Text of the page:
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The scam in the pro-choice argument (repeated in the minority judgement in the Dobbs case) is that pro-choicers are always careful to say that the decision should be left to the woman in consultation with her doctor and other people whom she chooses to consult.

Actually, the only thing a woman contemplating abortion needs to know from her doctor is whether the procedure will be safe now and won't have uncomfortable medical consequences later. Doctors aren't experts in moral philosophy. And she doesn't have to consult anybody else. She's only forced to consult a doctor because the abortionist will demand that so as to protect their insurance.

But that would be tantamount to saying that the decision is purely at the whim of the woman which, even before the fifteen weeks is up, is still something the pro-choicers prefer not to say because that baby still hangs around like a ghost in the conversation. It's always masked as woman-in-consultation-with when, really, it's just whatever the woman wants.


roy chen yee | 13 July 2022  

Yes, all life is sacred and human beings are made in the image of God. However, much as I abhor the thought of abortion for those reasons, I know, as a woman who had a child at 18, who was consequently adopted, that there are circumstances where such a decision may be made, as in the case of the 10 year old girl, pregnant as a result of incest. Sometimes the future welfare and mental health of the mother may have to take precedence over everything else. As well, if mothers in poverty or other difficult circumstances are to carry through pregnancies to full term, they should be supported after the births to be able to care adequately for those children.


Marilyn | 07 July 2022  
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I wholeheartedly agree with you Marilyn.


Ginger Meggs | 08 July 2022  

If we are to insist that personhood ("a human life" as opposed to 'human life') begins at conception, how do we explain even to ourselves the reality that God appears to discard a high percentage of them ( through early spontaneous abortion)? Some have calculated as high as 80%. For me science gave certainty and science has now taken certainty away.And for this I am both grateful and humbled.


Margaret | 07 July 2022  

I engaged on this topic in a web Q&A forum. I was stunned to find that many Red states where they expect Abortion to be illegal in all cases also make it difficult to get any form of contraception. There are many stories of life threatening pregnancies going untreated.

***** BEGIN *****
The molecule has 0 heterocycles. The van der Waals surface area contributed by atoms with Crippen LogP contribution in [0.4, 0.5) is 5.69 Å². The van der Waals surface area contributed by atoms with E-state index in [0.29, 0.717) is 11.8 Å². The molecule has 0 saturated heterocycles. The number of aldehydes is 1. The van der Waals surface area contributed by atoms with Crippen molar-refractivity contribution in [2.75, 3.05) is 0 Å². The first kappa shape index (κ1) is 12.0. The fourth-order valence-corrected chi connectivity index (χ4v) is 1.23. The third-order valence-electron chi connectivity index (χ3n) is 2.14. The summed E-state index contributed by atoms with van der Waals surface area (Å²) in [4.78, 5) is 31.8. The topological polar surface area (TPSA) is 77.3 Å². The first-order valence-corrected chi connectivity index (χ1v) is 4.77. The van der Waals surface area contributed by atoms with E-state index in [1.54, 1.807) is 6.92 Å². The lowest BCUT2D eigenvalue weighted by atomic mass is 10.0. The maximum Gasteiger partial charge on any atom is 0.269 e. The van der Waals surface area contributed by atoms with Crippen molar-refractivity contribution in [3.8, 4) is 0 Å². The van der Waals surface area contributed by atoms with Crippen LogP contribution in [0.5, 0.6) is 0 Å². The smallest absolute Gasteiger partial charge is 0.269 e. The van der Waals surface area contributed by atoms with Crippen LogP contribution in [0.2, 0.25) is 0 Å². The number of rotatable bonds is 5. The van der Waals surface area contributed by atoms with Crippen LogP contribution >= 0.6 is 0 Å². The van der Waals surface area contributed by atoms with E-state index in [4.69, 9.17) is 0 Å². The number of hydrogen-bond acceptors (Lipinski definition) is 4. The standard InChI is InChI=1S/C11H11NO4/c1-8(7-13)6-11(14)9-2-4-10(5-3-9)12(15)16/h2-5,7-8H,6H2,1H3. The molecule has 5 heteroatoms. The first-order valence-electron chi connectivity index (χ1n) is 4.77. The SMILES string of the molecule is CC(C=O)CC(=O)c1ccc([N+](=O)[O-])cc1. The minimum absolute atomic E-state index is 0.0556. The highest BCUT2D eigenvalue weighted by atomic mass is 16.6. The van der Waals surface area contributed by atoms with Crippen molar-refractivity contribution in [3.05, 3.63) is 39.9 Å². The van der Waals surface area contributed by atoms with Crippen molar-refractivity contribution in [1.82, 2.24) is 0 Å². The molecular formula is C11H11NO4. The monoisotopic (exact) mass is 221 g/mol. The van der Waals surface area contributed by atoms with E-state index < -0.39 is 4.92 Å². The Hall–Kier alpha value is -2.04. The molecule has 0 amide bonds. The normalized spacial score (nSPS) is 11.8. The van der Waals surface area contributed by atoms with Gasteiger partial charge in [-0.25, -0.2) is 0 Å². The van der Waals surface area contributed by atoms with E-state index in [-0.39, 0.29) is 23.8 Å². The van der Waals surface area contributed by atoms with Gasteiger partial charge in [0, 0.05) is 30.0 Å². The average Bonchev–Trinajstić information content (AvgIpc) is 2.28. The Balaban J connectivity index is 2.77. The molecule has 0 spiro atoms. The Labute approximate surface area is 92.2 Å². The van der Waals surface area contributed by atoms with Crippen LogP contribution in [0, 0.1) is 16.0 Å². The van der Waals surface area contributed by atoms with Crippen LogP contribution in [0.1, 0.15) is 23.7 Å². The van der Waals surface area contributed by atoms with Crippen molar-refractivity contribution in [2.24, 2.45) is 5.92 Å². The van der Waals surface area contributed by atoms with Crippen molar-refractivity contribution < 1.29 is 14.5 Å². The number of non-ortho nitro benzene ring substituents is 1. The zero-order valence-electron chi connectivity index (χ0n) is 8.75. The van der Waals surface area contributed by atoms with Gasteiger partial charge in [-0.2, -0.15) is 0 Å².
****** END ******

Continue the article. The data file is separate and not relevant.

Seems like everything is very political in the US. I have never been pro-abortion and think ideals are worth promoting but I understand the very real concern that young people are naturally going to want to have sex; indeed some will have it when demanding they not have it or get pressured to have it.
It would be good to save yourself, but to remove the choice to prevent unwanted pregnancies is going to lead to many desperate calls for abortion. I think contraception is the lesser of evils here.


Martin Nicol | 07 July 2022  
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The idea of contraception leads to the idea of abortion. The idea that contraception is not permissible and that the parents must be responsible for the consequences of their actions leads to the idea that abortion, similarly, is impermissible.

This is all part of the general idea that it is permissible to equivocate with sin, another manifestation of which is the notion of 'harm minimisation' in the decriminalisation of drugs or the use of needle exchanges.

Human behaviour is influenced by incentives and disincentives. If you coddle a disincentive, it turns into an incentive.


roy chen yee | 13 July 2022  

An excellent article, thank you. I am a pro-choice feminist who also sees abortion (when not mandated by pressing health concerns) as a tragic choice, and even before the clarity about foetal life, couldn't see how it was logical to claim that a foetus is not a human being.

That being said, I have also been acutely uncomfortable about the absence of 'right to lifers' from the peace and environmental movements. Indeed, in the case of some individuals and leaders, antagonistic to activists in these movements! I have experienced this personally.


Maxine Barry | 08 July 2022